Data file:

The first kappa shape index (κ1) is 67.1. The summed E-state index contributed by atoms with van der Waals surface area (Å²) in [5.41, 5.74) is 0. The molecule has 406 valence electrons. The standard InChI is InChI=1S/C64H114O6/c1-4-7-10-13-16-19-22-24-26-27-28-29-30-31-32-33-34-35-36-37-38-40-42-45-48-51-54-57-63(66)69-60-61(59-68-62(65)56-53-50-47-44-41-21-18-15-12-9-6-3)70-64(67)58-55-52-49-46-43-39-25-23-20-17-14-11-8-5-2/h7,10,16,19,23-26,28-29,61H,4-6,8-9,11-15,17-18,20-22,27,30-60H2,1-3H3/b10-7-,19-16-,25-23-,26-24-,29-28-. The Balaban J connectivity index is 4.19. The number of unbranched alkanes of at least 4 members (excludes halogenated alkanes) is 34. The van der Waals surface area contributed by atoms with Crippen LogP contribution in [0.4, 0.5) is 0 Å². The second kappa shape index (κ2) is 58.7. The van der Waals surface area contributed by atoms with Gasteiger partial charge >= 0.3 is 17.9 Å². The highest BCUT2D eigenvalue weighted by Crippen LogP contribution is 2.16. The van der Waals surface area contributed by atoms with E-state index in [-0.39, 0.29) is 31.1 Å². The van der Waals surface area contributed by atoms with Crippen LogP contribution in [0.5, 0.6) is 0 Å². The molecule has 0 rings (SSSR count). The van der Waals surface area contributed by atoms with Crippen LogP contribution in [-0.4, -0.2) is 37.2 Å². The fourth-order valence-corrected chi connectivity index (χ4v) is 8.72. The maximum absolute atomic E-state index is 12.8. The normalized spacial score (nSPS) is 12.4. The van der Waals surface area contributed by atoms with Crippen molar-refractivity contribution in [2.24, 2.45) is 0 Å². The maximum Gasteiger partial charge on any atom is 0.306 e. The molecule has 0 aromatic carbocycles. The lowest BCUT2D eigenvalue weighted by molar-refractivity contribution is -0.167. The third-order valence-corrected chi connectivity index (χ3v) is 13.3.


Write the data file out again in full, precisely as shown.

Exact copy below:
The first kappa shape index (κ1) is 67.1. The summed E-state index contributed by atoms with van der Waals surface area (Å²) in [5.41, 5.74) is 0. The molecule has 406 valence electrons. The standard InChI is InChI=1S/C64H114O6/c1-4-7-10-13-16-19-22-24-26-27-28-29-30-31-32-33-34-35-36-37-38-40-42-45-48-51-54-57-63(66)69-60-61(59-68-62(65)56-53-50-47-44-41-21-18-15-12-9-6-3)70-64(67)58-55-52-49-46-43-39-25-23-20-17-14-11-8-5-2/h7,10,16,19,23-26,28-29,61H,4-6,8-9,11-15,17-18,20-22,27,30-60H2,1-3H3/b10-7-,19-16-,25-23-,26-24-,29-28-. The Balaban J connectivity index is 4.19. The number of unbranched alkanes of at least 4 members (excludes halogenated alkanes) is 34. The van der Waals surface area contributed by atoms with Crippen LogP contribution in [0.4, 0.5) is 0 Å². The second kappa shape index (κ2) is 58.7. The van der Waals surface area contributed by atoms with Gasteiger partial charge >= 0.3 is 17.9 Å². The highest BCUT2D eigenvalue weighted by Crippen LogP contribution is 2.16. The van der Waals surface area contributed by atoms with E-state index in [-0.39, 0.29) is 31.1 Å². The van der Waals surface area contributed by atoms with Crippen LogP contribution in [0.5, 0.6) is 0 Å². The molecule has 0 rings (SSSR count). The van der Waals surface area contributed by atoms with Crippen LogP contribution in [-0.4, -0.2) is 37.2 Å². The fourth-order valence-corrected chi connectivity index (χ4v) is 8.72. The maximum absolute atomic E-state index is 12.8. The normalized spacial score (nSPS) is 12.4. The van der Waals surface area contributed by atoms with Crippen molar-refractivity contribution in [2.24, 2.45) is 0 Å². The maximum Gasteiger partial charge on any atom is 0.306 e. The molecule has 0 aromatic carbocycles. The lowest BCUT2D eigenvalue weighted by molar-refractivity contribution is -0.167. The third-order valence-corrected chi connectivity index (χ3v) is 13.3.